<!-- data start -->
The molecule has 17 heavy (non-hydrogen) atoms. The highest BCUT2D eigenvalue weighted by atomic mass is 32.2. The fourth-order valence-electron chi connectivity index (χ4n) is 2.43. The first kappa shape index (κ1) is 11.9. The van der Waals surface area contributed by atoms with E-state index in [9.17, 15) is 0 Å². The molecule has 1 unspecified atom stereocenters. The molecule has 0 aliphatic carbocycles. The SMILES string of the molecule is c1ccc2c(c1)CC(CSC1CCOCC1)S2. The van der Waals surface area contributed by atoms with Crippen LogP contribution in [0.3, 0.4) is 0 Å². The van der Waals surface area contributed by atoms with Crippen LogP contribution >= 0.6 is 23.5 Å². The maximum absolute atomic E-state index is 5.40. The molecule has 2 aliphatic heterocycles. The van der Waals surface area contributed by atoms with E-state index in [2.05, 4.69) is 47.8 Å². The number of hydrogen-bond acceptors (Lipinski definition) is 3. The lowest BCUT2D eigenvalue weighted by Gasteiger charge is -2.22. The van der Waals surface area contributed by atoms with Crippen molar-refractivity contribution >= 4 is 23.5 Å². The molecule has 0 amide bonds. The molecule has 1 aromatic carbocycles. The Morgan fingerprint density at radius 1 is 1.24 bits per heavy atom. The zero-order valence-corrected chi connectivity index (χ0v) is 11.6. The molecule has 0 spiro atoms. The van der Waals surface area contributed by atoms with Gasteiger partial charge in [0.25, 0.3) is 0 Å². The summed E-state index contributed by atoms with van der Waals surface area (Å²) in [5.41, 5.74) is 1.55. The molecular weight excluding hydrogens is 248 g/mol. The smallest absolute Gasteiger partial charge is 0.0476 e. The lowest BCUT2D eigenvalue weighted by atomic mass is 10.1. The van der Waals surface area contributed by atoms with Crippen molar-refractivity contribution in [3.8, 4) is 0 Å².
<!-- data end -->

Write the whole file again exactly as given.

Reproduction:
The molecule has 17 heavy (non-hydrogen) atoms. The highest BCUT2D eigenvalue weighted by atomic mass is 32.2. The fourth-order valence-electron chi connectivity index (χ4n) is 2.43. The first kappa shape index (κ1) is 11.9. The van der Waals surface area contributed by atoms with E-state index in [9.17, 15) is 0 Å². The molecule has 1 unspecified atom stereocenters. The molecule has 0 aliphatic carbocycles. The SMILES string of the molecule is c1ccc2c(c1)CC(CSC1CCOCC1)S2. The van der Waals surface area contributed by atoms with Crippen LogP contribution in [0.3, 0.4) is 0 Å². The van der Waals surface area contributed by atoms with Crippen LogP contribution >= 0.6 is 23.5 Å². The maximum absolute atomic E-state index is 5.40. The molecule has 2 aliphatic heterocycles. The van der Waals surface area contributed by atoms with E-state index in [2.05, 4.69) is 47.8 Å². The number of hydrogen-bond acceptors (Lipinski definition) is 3. The lowest BCUT2D eigenvalue weighted by Gasteiger charge is -2.22. The van der Waals surface area contributed by atoms with Crippen molar-refractivity contribution >= 4 is 23.5 Å². The molecule has 0 amide bonds. The molecule has 1 aromatic carbocycles. The Morgan fingerprint density at radius 1 is 1.24 bits per heavy atom. The zero-order valence-corrected chi connectivity index (χ0v) is 11.6. The molecule has 0 spiro atoms. The van der Waals surface area contributed by atoms with Gasteiger partial charge in [0.25, 0.3) is 0 Å². The summed E-state index contributed by atoms with van der Waals surface area (Å²) in [5.41, 5.74) is 1.55. The molecular weight excluding hydrogens is 248 g/mol. The smallest absolute Gasteiger partial charge is 0.0476 e. The lowest BCUT2D eigenvalue weighted by atomic mass is 10.1. The van der Waals surface area contributed by atoms with Crippen molar-refractivity contribution in [3.8, 4) is 0 Å².